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JC Jacobsen, The Carlsberg Brewery, and Their Place in Brew History

Off the main street in Copenhagen is tucked away is quite the beer museum. The museum is The Carlsberg Brewing Company, which is far more interesting than just a brewery. (By the way, I am not complaining... I love breweries!).

Carlsberg is more than just a brewery in Denmark. It is a global brand and the fourth-largest brewery, with breweries in 35 countries and over 500 brands. Known as one of the great brewers of Europe, Jacob Christian "JC" Jacobsen created his business on November 10, 1847. Jacobsen was a firm believer in science, and industry, while balancing that with his love and devotion for the arts and philanthropy. The brewery was named after Jacobsen's son, Carl, and a variant of the Danish word (bjerg) for mountain, as the brewery was at the hill of Valby, is also a great example of his other loves; his family and Denmark. Jacobsen had little formal education, but he did recognize that beer production in Denmark had to move from small-batch breweries to using more modern, scientific techniques so they could produce mass amounts. Jacobsen was a force during Industrial Age. This passion for science, industry, and forward-thinking drove him to create the Carlsberg brewery in record time. The first export was a single barrel of Carlsberg beer to Edinburgh, Scotland, in 1868. Within 20 years, the name Carlsberg was internationally recognized and would continue to experience rapid growth in the years to follow. The original brewery burned to the ground in a fire in 1867. In true Jacobsen fashion, he rebuilt the brewery in less than a year using new modern materials, steel. Today, the building is virtually untouched by time and is considered a moment of the industrial age.

Jacobsen established the Carlsberg Laboratory in 1875 to address scientific problems relating to brewing. This laboratory, and its scientist Emil Christian Hansen, made significant discoveries, especially with yeast, that would soon revolutionize beer brewing globally. Jacobsen shared that information with his fellow beer makers, believing it would be for the common good. Most of the great beer brands we have today are built on the shoulders of Jacobsen’s work and discoveries. The laboratory also developed the concept of pH and made advances in protein chemistry.

It is possible that Jacobsen was the "original hipster." Every Friday, Jacobsen would have an open house for scientists, writers, artists, actors, and musicians at the brewery to get together and share ideas and thoughts. We imagine the dialog was freethinking and slightly intoxicating. Further, Jacobsen’s overall goal was not profitability. He believed that the beer made at Carlsberg should always be affordable, regardless of the profit opportunities. Good beer was more like a right than a privilege.

Now that we understand the man better, it is easy to understand why there is such an exciting space for guests to view. The Carlsberg Brewery Museum has an extensive collection of beer relics, documents, and early Carlsberg ads and machines. Also on exhibit is a Guinness Book of World Records collection of unopened beer bottles from around the world (notably absent beer from the United States). As a nod to JC, there is a beautiful garden between the museum and the gift shop (otherwise known as the bar). Large sculptures and statues in the garden, including a Rodin statue purchased in 1901 by Carl Jacobsen. JC's great love was Denmark, as such; a version of "The Little Mermaid" is in the garden. The brewery space provides you with art, education, examples of achievement, and a free beer at the end – this IS the ultimate compliment to the man and his beliefs.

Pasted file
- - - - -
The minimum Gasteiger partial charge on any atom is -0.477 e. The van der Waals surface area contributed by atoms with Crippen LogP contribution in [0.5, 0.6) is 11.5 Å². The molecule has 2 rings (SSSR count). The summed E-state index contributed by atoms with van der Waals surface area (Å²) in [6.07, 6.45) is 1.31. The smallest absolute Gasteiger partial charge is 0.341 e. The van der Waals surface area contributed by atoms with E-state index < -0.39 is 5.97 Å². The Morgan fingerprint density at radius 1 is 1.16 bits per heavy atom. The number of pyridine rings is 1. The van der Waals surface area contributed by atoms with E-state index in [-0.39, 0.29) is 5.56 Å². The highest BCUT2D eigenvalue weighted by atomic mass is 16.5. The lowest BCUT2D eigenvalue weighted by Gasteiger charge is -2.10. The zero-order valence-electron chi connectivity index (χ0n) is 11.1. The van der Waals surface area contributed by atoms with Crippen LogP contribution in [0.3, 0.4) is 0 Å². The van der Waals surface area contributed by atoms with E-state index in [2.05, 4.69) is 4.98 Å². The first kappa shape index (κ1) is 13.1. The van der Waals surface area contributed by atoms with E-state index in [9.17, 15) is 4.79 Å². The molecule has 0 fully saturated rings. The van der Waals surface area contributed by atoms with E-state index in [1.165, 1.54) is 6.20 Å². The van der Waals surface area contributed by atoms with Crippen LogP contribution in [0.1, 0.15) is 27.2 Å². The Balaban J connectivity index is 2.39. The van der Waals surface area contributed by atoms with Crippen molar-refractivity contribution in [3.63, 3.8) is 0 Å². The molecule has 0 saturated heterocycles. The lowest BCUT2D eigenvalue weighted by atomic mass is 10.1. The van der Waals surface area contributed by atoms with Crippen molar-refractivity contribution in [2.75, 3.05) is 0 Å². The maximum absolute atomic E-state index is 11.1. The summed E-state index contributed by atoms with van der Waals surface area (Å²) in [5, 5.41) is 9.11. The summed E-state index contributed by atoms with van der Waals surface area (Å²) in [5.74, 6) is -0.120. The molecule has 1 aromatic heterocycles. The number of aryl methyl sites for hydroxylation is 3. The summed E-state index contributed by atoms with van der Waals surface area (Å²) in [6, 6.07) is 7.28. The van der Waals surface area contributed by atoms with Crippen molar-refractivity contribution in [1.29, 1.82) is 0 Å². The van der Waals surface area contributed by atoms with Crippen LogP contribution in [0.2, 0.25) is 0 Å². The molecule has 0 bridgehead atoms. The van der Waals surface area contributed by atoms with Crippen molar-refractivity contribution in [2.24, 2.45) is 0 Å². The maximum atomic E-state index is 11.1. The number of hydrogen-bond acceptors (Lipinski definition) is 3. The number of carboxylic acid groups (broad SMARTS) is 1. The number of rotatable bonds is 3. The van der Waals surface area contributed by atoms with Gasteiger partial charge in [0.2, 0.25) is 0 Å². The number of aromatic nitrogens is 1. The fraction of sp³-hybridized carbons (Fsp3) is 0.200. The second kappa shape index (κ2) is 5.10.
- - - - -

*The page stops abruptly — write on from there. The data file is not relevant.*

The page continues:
The museum walks you through the history of beer, which is quite interesting. I have highlighted some of our favorite points below, but this is only the tip of the iceberg.

  • 4000 BC: Barley and grain are grown during the Neolithic period. This is the prerequisite for beer making. Prehistoric person ground corn with a so-called quern

  • The human skull was used as a drinking vessel.

  • 1370 BC: The Egtved discovery near Kolding revealed that a kind of beer making, probably most like mead, was customary in the Bronze Age. (An Egtved girl and beer pot are pictured above)

  • The Swedish Viking Fjolne drank himself into a stupor on a visit to Lejre and drowned by falling into a vat of mead. The Vikings drank not only mead but also large quantities of beer. Nordic Mythology and legends tell of violent happenings and violent drinking customs. Yikes! Beer was drunk during everyday life and festival events. The Vikings also believed that beer was drunk in death; in Valhalla (heaven), the gods awaited vanquished warriors with drinking horns filled with beer. ​

  • During the medieval ages, the monasteries and culture of the monks spread to all parts of Denmark. As well as their knowledge and cultivation methods, the Cistercians brought with them new plants. Hops, known for imported beer from Germany, displaced myrtle as a flavoring in Denmark.

  • On the farm, in the Middle Ages, it was the woman who brewed the beer in the "brewery pantry."

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